FIG. 32 illustrates a refractive index distribution G11a and an electric field mode distribution G11b of a laser element used at the time of determining a structure of the p-type GaAs/AlGaAs layer serving as the DBR layer 18. The horizontal axis represents a position in the stacking direction, and a range thereof is 5.0 μm. In the first specific example, the active layer 12 is regarded as a single layer having an average dielectric constant and a total film thickness, and the phase modulation layer 15A is regarded as a single layer having an average dielectric constant in order to simplify the calculation.

A calculation formula of an average dielectric constant NActive and a total film thickness DActive of the active layer 12 is given by the following Formula (12). Incidentally, i is a layer number (i=is1, . . . , ie1), N1 is a refractive index of an i-th layer, and di is a film thickness of the i-th layer.

N Active = i = is 1 ie 1 d i · N i 2 i = is 1 ie 1 d i D Active = i = is 1 ie 1 d i ( 12 )

In the fabricated laser element according to the first specific example, the average dielectric constant NActive=3.46 and the total film thickness DActive=225 nm.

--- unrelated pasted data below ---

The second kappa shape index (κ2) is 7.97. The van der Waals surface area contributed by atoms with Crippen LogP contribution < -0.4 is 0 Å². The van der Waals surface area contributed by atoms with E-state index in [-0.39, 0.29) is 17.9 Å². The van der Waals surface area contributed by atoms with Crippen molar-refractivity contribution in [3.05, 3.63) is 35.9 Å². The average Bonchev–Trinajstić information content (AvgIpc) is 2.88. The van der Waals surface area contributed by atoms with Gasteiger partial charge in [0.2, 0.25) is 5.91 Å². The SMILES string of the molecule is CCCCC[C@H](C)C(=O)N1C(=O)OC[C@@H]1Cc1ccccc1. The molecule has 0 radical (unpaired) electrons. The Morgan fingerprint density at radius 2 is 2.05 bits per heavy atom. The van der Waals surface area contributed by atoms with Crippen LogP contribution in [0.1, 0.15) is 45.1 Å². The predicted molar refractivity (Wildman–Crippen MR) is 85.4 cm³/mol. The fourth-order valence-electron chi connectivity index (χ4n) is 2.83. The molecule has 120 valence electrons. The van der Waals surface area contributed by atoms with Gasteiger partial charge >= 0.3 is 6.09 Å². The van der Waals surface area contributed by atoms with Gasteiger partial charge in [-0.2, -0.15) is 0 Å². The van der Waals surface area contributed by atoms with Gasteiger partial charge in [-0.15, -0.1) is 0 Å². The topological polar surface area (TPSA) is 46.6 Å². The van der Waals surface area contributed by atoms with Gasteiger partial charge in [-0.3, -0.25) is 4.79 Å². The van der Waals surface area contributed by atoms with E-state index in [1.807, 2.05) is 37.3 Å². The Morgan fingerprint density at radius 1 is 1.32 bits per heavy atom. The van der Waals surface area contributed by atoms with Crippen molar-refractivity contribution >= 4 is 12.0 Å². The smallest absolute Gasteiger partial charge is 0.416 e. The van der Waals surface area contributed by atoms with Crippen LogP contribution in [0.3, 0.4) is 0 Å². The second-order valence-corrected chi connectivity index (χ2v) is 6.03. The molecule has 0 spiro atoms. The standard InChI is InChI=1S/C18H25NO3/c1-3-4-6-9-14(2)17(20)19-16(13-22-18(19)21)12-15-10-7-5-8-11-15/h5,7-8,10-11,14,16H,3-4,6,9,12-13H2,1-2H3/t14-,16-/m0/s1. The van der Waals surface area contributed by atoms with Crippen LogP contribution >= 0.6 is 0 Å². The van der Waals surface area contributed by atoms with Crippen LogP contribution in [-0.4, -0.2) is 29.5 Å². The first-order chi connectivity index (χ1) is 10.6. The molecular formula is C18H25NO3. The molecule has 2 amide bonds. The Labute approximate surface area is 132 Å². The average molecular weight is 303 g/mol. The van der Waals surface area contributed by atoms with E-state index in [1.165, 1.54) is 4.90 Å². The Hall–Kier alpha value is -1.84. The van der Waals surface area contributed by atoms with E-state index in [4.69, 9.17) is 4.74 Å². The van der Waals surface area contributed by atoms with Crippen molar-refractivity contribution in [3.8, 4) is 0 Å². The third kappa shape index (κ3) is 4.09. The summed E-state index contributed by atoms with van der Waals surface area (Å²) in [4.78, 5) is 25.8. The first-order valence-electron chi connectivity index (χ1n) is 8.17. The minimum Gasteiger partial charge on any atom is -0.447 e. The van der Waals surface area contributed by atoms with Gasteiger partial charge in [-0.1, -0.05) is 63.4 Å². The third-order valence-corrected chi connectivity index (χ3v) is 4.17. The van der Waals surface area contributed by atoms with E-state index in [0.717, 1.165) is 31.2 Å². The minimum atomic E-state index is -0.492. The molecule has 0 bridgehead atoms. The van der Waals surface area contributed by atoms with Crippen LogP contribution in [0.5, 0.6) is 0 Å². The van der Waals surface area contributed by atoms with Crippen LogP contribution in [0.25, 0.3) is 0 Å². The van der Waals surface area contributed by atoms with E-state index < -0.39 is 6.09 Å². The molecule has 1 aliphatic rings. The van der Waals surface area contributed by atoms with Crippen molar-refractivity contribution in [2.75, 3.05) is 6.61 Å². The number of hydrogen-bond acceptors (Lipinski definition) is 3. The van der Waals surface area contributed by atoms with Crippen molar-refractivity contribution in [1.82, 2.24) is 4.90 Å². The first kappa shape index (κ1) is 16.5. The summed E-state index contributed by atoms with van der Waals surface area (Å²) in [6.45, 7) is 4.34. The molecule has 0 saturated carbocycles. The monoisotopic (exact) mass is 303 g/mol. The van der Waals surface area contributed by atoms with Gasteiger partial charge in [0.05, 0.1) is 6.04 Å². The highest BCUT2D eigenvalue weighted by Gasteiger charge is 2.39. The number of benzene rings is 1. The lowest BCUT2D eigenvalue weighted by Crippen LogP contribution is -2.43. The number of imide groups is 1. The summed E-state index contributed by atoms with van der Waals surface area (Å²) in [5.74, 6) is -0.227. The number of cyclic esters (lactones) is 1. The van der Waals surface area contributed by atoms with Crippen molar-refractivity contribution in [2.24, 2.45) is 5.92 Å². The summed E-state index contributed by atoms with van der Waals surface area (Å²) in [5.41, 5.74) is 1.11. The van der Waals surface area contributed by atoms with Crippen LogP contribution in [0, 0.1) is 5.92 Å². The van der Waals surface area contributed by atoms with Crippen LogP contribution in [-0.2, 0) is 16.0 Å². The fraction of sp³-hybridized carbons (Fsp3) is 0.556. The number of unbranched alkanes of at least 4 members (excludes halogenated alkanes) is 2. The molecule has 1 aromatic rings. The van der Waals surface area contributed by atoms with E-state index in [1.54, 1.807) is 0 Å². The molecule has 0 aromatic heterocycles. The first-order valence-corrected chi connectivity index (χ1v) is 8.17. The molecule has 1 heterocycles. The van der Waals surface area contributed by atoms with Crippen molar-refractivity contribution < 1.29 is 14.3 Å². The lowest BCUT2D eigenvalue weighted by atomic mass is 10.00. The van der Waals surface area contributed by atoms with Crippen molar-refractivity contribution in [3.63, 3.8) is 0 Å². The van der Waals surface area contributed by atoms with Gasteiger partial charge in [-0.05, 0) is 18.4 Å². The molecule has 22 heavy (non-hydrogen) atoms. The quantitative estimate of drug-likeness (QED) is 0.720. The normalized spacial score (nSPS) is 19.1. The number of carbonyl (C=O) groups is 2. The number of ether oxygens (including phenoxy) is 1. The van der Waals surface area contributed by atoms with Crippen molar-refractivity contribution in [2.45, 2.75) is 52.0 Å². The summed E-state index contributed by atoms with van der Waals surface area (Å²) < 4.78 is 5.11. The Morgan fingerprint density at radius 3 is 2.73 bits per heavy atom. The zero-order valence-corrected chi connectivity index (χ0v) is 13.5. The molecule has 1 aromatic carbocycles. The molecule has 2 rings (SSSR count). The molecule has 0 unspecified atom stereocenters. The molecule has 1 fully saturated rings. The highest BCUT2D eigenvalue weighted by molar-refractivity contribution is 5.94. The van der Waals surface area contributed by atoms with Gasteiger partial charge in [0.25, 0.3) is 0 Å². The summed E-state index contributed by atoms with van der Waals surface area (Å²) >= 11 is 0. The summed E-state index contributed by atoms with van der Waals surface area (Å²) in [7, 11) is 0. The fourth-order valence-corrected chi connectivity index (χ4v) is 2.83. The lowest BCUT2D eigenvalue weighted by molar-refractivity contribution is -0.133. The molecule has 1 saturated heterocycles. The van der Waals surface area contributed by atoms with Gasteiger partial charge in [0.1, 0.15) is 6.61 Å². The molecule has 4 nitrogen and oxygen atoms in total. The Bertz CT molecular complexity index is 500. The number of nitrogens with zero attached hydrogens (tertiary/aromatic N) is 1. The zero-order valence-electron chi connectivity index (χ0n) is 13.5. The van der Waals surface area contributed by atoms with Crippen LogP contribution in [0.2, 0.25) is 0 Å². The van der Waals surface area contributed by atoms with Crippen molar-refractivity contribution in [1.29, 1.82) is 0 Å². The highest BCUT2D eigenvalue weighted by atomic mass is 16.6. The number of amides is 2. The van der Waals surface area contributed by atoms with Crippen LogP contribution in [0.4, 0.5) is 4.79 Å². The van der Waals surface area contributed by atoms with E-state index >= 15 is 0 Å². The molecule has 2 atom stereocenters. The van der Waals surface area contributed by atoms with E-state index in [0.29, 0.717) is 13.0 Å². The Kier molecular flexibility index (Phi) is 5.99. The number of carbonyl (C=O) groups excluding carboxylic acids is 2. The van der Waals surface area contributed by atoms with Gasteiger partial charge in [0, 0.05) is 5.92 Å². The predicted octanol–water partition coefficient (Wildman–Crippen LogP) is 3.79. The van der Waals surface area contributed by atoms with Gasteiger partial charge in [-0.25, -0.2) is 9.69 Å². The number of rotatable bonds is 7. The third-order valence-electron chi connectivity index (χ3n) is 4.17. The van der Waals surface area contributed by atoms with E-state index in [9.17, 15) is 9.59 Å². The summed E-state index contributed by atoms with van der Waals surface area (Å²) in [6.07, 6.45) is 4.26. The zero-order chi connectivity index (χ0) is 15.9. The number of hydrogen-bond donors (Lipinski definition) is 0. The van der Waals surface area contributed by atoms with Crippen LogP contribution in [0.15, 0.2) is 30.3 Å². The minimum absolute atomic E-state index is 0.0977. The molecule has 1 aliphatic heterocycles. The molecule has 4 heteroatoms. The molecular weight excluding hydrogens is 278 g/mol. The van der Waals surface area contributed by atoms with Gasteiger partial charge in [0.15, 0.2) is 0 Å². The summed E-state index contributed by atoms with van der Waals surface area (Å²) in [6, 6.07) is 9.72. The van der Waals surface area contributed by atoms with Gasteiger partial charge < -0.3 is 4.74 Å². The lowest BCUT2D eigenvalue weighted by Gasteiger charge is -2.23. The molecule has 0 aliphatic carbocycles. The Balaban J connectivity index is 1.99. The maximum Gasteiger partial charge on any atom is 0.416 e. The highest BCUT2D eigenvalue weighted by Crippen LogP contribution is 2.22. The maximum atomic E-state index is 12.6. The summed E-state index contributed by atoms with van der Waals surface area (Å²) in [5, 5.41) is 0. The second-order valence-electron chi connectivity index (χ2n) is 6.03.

A calculation formula of an average dielectric constant NPM of the phase modulation layer 15A is given by the following Formula (13). FF is a filling factor, NGaAS is a refractive index of the base layer 15a, and NAir is a refractive index of the modified refractive index region 15b.


NPM=√{square root over (FF·NAir2+(1−FFNGaAs2)}  (13)

In the fabricated laser element according to the first specific example, the filling factor FF=15%, NGaAs=3.55, NAir=1, and the average dielectric constant NPM=3.30.

Second Specific Example

FIG. 33 is a view illustrating a specific stacked structure of a laser element according to a first modification. This laser element is comprised of a GaAs-based compound semiconductor, and includes: an n-type GaAs substrate serving as the semiconductor substrate 10; an n-type AlGaAs layer (Al composition: 40%, thickness: 200 nm) serving as the portion 21a of the cladding layer 21; an n-type GaAs/AlGaAs layer serving as the DBR layer 28; an n-type AlGaAs layer (Al composition: 40%, thickness: 200 nm) serving as the portion 21b of the cladding layer 21; an i-type InGaAs/AlGaAs layer (thickness: 225 nm) serving as the active layer 12; an i-type GaAs layer (the modified refractive index region 15b is a hole, thickness: 250 nm, FF=15%) serving as the phase modulation layer 15A; a p-type AlGaAs layer (Al composition: 70%, thickness: 2.0 μm) serving as the cladding layer 23; and a p-type GaAs layer (thickness 100 nm) serving as the contact layer 14. Incidentally, a configuration of the n-type GaAs/AlGaAs layer as the DBR layer 28 is the same as that of the first embodiment.